As hospitalists, we typically introduce ourselves as physicians who will be coordinating patients’ care while they are in the hospital, as well as treating them. In fact, coordinating care is a big part of what we do, given how complex many of our cases are.
Care coordination often involves consultations. Dorland’s Medical Dictionary defines medical consultation as: “a deliberation by two or more physicians about diagnosis or treatment in a particular case.” I bet that we are more often on the requesting end of that process than on the delivering end.
What’s behind our requests for a consult? Are they appropriate or, better still, meaningful from a patient’s perspective? Do consults improve outcomes, affect length of stay, either positively or negatively, provide more satisfaction to patients and families, and improve the careers of hospitalists?
I don’t know of any evidence to that effect, but here are the reasons I see behind the consults we ask for:
● The “slam-dunk’ consult. Patient comes in with chest pain, is diagnosed with unstable angina and the cardiologist is consulted. Or patient comes in with abdominal pain, is diagnosed with mesenteric ischemia and general/vascular surgery is consulted. No two ways about these clear-cut situations.
● The “hold-my-hand” consult, which in my opinion is valid. As practitioners, we are not omnipotent, all-knowing beings (sad but true!), and ultimately what we do is about the patient, not about us.
If we aren’t sure of something, we need to set aside our intellectual ego and ask for a consultant’s help. Most specialists respond positively to statements such as, “I am not sure how best to proceed or manage, and I would appreciate your input/assistance.”
● The “cover-my-rear” consult. Come on, own up; we’ve all done it. We’ve been in situations where we know what to do but are compelled more by a legal argument than by medical necessity to get a consult. I have on occasion labeled these as “bless the patient” consultations where specialists essentially endorse the care plan that a hospitalist has set in motion.
● And lastly, the “demanding family/patient” consult. This can also fall within the last two categories but deserves a separate mention. It’s certainly the trickiest consult request to handle.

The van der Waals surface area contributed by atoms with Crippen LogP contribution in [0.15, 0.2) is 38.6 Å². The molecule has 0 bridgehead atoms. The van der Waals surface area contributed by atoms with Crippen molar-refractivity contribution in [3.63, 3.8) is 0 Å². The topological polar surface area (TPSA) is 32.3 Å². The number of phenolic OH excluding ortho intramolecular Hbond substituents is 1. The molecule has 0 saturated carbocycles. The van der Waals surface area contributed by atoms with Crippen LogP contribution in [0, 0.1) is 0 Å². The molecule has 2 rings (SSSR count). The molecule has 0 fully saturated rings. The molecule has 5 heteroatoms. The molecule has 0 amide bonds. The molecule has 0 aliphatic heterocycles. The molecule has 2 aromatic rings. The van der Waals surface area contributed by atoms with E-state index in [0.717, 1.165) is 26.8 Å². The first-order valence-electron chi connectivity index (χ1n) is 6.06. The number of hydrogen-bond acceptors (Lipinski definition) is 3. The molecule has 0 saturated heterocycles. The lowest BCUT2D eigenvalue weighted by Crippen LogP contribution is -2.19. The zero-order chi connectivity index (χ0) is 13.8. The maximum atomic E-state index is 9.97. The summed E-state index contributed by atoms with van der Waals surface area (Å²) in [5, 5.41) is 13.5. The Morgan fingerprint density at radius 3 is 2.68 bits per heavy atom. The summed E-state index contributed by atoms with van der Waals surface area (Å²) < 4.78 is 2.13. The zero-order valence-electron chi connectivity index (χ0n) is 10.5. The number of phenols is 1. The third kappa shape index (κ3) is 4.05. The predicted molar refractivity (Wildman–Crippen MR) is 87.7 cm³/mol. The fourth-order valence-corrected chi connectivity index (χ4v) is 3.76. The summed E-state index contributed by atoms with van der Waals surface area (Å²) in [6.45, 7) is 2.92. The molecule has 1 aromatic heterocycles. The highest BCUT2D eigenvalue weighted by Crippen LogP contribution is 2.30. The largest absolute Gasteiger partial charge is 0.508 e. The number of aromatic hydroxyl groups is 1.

The worst thing to do in this situation is to question the right of the patient/family to ask for another opinion. As an attending, if you think such a request is unnecessary, I’d suggest liberally sharing solid, evidence-based literature to support that view. Otherwise, go ahead and get the consult, without making it a point of contention.
When and how should you make those requests? Here are some basics, which seasoned hospitalists have probably already figured out:
● Ask for consults early in the course of treatment, preferably right when you’re formulating your assessment and plan. If you’re picking up an overnight admit, ask for a consult that same morning.
● Make requests yourself. There is no substitute for provider-to-provider conversation. I realize that on a busy day, it is a pain in the neck to interrupt your work flow and call umpteen specialists. But trust me, there is no other way. Relying on nurses or another third party just increases the chance that the information conveyed will either be delayed or inaccurate.
● Frame requests succinctly. And be honest; don’t be afraid or shy about admitting your gaps in knowledge. Most specialists are busy and appreciate a pithy, well-formulated request.
Part of that is explicitly stating how soon you’d like the consult to happen: stat, ASAP or non-urgent. One of the biggest pitfalls in getting consults is not having a clear discussion about your underlying concerns and possible complications if the consult is delayed. It’s not a good sign when a post-consult conversation goes something like this:
Consultant: “You should have called earlier!”
You: “I told you over the phone that the patient was sick.” The moral of the story: Do not hesitate to state, “I want you to see this patient NOW.” Better to have egg on your face if it turns out that you cried wolf than to have a bad outcome from waiting too long to ask for help.